Pretty much everyone at this point is aware of the proverbial “Boomers versus Zoomers”; the millennial generation has been so upset by baby boomers that they’ve called them out pretty loudly over social media and other platforms. On the other hand, Boomers have cried afoul of the Millenials and say they’ve fallen from grace. So now the question is this: who is right, and how did this all happen in the first place?
We talk a lot about both diversification and diversity, yet describe them as if they’re fundamentally different concepts. However, I don’t think the diversification we might talk about over investing is all too different from the diversity we talk about in the corporate field. Both come with the same major advantage; an advantage that follows around the fact that you can’t do it all alone.
As a global society, we tend to give the impression that STEM is something you should go after whereas the Humanities are something you should avoid. I think this is unfair for two reasons: firstly, there’s the obvious case that people tend to either swing one way or the other, and that pushing people all on one end isn’t productive for those who would rather spend time in the Humanities block. Secondly, I don’t think we give Humanities the credit it deserves.
A couple of blog posts ago, I discussed one of my primary tenets: making things 1% better every day. In this post, I’m going to drive home the key ingredient to this tenet: compound interest.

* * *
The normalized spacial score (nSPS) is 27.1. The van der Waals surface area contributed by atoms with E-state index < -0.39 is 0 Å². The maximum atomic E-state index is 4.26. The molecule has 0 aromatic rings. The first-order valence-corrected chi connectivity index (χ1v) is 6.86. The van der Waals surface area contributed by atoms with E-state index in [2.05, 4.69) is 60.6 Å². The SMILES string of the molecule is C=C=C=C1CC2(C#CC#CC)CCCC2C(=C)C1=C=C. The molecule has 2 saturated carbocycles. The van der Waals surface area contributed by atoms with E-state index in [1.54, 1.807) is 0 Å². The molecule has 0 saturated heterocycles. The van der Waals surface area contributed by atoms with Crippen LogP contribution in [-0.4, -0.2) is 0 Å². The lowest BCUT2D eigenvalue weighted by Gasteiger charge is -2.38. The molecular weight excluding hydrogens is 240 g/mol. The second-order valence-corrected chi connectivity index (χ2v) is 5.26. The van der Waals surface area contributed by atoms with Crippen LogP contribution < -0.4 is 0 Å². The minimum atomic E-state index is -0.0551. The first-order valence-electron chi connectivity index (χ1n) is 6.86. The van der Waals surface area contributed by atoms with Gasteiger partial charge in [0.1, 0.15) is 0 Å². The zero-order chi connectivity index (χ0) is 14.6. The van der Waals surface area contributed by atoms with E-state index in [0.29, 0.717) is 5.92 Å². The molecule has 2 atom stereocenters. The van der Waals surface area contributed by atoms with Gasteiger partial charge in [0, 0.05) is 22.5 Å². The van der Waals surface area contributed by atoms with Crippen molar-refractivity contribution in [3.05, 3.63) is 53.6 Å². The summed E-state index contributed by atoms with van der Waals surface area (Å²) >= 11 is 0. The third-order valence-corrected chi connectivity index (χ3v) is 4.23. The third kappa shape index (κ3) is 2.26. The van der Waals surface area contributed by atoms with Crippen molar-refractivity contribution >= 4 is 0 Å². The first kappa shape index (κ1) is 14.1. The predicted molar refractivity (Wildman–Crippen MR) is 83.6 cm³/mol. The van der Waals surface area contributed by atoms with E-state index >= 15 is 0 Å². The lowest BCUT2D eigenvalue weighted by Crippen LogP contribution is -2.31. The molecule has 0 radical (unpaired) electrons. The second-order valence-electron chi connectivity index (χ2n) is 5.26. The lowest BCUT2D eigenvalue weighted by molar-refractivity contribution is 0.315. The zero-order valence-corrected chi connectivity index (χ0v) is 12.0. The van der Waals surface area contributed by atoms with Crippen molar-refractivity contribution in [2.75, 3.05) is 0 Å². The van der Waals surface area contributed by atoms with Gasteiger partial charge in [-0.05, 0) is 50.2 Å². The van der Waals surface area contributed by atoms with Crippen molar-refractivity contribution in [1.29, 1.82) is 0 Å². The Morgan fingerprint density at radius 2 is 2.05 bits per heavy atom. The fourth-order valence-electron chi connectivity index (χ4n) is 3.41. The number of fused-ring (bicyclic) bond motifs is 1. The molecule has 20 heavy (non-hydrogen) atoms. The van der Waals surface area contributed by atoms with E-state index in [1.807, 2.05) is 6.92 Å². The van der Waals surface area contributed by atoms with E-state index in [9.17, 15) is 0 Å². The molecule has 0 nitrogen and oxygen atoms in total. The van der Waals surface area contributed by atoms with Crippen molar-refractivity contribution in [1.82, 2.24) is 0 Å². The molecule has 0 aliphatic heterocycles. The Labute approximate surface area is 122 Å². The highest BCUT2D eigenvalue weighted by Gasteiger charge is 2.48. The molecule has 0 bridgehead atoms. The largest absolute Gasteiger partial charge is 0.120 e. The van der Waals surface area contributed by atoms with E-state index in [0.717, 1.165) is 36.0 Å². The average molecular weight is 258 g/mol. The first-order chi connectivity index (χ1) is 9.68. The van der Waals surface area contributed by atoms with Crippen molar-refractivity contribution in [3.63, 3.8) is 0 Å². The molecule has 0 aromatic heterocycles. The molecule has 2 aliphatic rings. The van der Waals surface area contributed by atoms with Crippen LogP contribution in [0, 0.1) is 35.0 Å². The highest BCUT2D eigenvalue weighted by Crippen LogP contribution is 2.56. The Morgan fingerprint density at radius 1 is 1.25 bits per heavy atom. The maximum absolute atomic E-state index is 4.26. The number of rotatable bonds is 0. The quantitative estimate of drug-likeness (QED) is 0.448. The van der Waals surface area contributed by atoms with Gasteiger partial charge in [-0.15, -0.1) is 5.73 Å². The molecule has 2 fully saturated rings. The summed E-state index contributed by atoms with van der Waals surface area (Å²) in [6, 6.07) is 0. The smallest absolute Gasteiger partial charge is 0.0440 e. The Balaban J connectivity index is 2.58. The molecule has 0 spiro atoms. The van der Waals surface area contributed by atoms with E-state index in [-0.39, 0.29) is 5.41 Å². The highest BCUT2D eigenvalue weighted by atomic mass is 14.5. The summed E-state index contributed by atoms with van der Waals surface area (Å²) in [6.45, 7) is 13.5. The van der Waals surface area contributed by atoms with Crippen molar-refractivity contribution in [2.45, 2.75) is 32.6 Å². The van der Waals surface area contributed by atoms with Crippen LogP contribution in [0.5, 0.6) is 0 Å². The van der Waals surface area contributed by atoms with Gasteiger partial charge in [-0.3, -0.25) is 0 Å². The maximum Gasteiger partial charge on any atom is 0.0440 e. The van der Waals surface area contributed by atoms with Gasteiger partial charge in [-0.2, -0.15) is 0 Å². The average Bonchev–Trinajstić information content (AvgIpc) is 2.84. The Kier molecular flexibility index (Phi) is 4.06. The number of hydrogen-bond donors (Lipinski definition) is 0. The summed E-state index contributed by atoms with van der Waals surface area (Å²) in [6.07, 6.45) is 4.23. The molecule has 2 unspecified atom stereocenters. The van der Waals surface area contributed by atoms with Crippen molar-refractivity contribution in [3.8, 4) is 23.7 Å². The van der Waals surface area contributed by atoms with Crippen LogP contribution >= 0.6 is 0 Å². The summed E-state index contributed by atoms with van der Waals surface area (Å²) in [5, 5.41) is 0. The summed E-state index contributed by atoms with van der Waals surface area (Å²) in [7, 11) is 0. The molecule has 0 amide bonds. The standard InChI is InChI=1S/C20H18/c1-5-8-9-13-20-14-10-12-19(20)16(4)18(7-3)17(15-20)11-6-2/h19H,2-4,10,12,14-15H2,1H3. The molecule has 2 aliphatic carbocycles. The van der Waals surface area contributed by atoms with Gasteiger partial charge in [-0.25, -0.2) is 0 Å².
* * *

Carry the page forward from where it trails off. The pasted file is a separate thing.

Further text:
Life is a hard thing to deal with. There’s a lot of moving parts, variables, and decisions to make. All of these create small outcomes that eventually level to your life’s path. Because of this, it’s hard to determine a method of finding the best way forward. Fortunately, we’ve already created many simulations on life; simulations called games. This post is dedicated to delving into some of the strategies gaming uses which can be applied to real life.
For the longest time, I never really understood why out of all of the Bible stories, you’re taught “The Book of Job” the most in English classes. It really didn’t seem any more special than any of the other stories from the book, and yet I must have been taught it at least three times throughout high school and college. It could have been that my teachers were just not that good, but we always only followed the literary theory behind the story rather than the meaning of the story itself. However, I’ve sort of stumbled upon a revelation recently that there is, in fact, a very good nontheistic moral to come out of The Book of Job. And I wanted to dedicate this blogpost to discuss what I’ve found out.